July 31, 2021
Though it includes elements of past partisan games, this is ground-breaking. It recalls, for example, a previous conservative effort to delegitimise a Democratic president: millions believed Barack Obama was a foreign-born Muslim. Yet that lie was not embraced by Republican leaders. By contrast, the fantasy that Joe Biden stole the election from Mr Trump has been actively promoted or quietly acquiesced to by most of them. Only a handful, including Ms. Cheney and Mr. Kinzinger, have firmly repudiated it.
Similarly, Mr. McCarthy and his House colleagues once hounded Hillary Clinton over a mendacious claim that she was responsible for an attack on American officials, just as they are now hounding Ms. Pelosi. Yet few Americans knew or cared about the earlier incident in faraway Benghazi, in Libya. The violence that Mr. McCarthy and most House Republicans are now misrepresenting or wishing away in an effort to minimise Mr. Trump’s hand in it could not have been more conspicuous or significant. Nor could it have been more graphically documented, as was underlined by the inquiry’s opening testimonies, given by four police officers who battled the rioters.
Hollywood action flicks have been less dramatic than the scenes they described. Aquilino Gonell, an Iraq veteran, described a “medieval battle” in which, blood pouring from two lacerated hands, he fought for survival. Harry Dunn recalled the rioters advancing on him, chanting “Boo fucking nigger”, close by us democracy’s holy of holies, the Capitol’s Rotunda. Michael Fanone described, with recourse to his body camera to fill in the blanks, being dragged through the mob, electrocuted until he suffered a heart attack, then beaten unconscious. All the officers—black, white, and brown—stated or implied that Mr. Trump was responsible; “Trump sent us,” one recalled the rioters telling him.
More harrowing testimony is rarely heard on Capitol Hill—and the events described took place there. Yet most Republican voters believe there has already been too much focus on the insurrection, that Mr. Biden was chiefly to blame for it and, as Mr. McCarthy knows, the inquiry has little chance of changing that. Denialism of this kind is again familiar—it got Mr. Trump through two impeachment trials—yet, on this scale and issue, also unprecedented. It is evidence for what Jonathan Rauch describes in a new book, “The Constitution of Knowledge”, as an “epistemological crisis” to which the future of American democracy is now hostage.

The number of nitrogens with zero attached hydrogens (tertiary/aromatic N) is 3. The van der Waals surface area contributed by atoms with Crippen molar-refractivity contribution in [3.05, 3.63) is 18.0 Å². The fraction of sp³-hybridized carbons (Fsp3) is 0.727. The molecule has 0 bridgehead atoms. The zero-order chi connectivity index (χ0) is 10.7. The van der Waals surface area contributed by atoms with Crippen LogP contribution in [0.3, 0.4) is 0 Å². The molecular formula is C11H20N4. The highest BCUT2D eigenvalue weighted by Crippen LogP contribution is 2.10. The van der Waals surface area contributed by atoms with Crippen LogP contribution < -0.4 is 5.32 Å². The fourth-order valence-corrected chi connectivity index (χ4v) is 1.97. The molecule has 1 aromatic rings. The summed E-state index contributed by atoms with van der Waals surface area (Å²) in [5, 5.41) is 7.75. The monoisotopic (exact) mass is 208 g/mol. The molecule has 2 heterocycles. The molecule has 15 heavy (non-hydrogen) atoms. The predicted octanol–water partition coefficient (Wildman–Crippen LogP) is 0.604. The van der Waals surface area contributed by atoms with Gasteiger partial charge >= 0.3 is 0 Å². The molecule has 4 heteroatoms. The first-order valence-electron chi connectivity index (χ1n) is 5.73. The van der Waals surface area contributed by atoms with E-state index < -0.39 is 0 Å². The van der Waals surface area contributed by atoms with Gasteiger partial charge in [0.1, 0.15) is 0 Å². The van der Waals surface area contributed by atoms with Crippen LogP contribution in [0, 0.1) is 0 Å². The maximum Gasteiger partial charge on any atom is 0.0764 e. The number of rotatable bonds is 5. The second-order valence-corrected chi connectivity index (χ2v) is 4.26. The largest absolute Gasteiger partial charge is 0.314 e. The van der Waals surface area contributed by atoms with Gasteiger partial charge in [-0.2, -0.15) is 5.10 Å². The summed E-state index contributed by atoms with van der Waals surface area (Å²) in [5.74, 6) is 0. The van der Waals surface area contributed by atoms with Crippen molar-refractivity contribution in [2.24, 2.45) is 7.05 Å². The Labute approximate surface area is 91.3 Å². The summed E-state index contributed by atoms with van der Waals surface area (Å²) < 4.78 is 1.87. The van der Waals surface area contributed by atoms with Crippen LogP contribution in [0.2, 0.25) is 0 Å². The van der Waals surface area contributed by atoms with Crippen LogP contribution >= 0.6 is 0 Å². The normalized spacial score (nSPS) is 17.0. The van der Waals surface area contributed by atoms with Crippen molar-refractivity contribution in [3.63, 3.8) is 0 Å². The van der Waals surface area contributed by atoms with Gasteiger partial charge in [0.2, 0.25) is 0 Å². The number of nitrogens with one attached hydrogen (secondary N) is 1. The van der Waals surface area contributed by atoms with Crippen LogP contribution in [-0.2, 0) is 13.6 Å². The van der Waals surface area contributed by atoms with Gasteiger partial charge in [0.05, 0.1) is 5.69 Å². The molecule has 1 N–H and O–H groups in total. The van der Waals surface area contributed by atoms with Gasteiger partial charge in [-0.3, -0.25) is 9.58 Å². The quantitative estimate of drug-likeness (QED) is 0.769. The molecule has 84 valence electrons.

Mr. Rauch (once of this newspaper, now with the Brookings Institution) acknowledges that the crisis has many causes, from the decline of deference to the anarchy of the internet, and that it is to some degree also evident in left-wing cancel culture. Yet he diagnoses it mainly on the right, where he attributes it to a deliberate five-year assault by Mr. Trump on Republicans’ perception of reality. The former president’s daily barrage of small or ludicrous lies, from the numbers who attend his rallies to the path of a hurricane off the coast of Alabama, wore away at his supporters’ attachment to truth. He also rubbished all experts and institutions—cogs in the process of cross-checking and corroboration by which shared facts are produced—that might try to repudiate him.
By the time Mr. Trump began predicting—fully seven months before the election—that his opponents would steal it, the Republican base had become vulnerable to whatever delusion he proposed. The fact that many liberals did not take his truth-bending as seriously as they should have done was further testament to his genius for scrambling America’s senses. Writing even before the success of Mr Trump’s stolen-election lie had become clear, Mr. Rauch cites the most dreadful sentences George Orwell ever wrote to describe its effect: “The party told you to reject the evidence of your eyes and ears. It was their final, most essential command.”
Vandals at the gate
It is possible that matters will improve. Next year’s mid-terms may show that moderate Republicans find Mr. Trump’s distortions and violence, in the end, intolerable. That could create space for stronger leaders than Mr. McCarthy to redirect the party to reality. Yet it must be acknowledged, in the week that four visibly traumatised police officers described a mortal fight against Mr. Trump’s supporters, and his party shrugged, that most of the evidence is pointing the other way.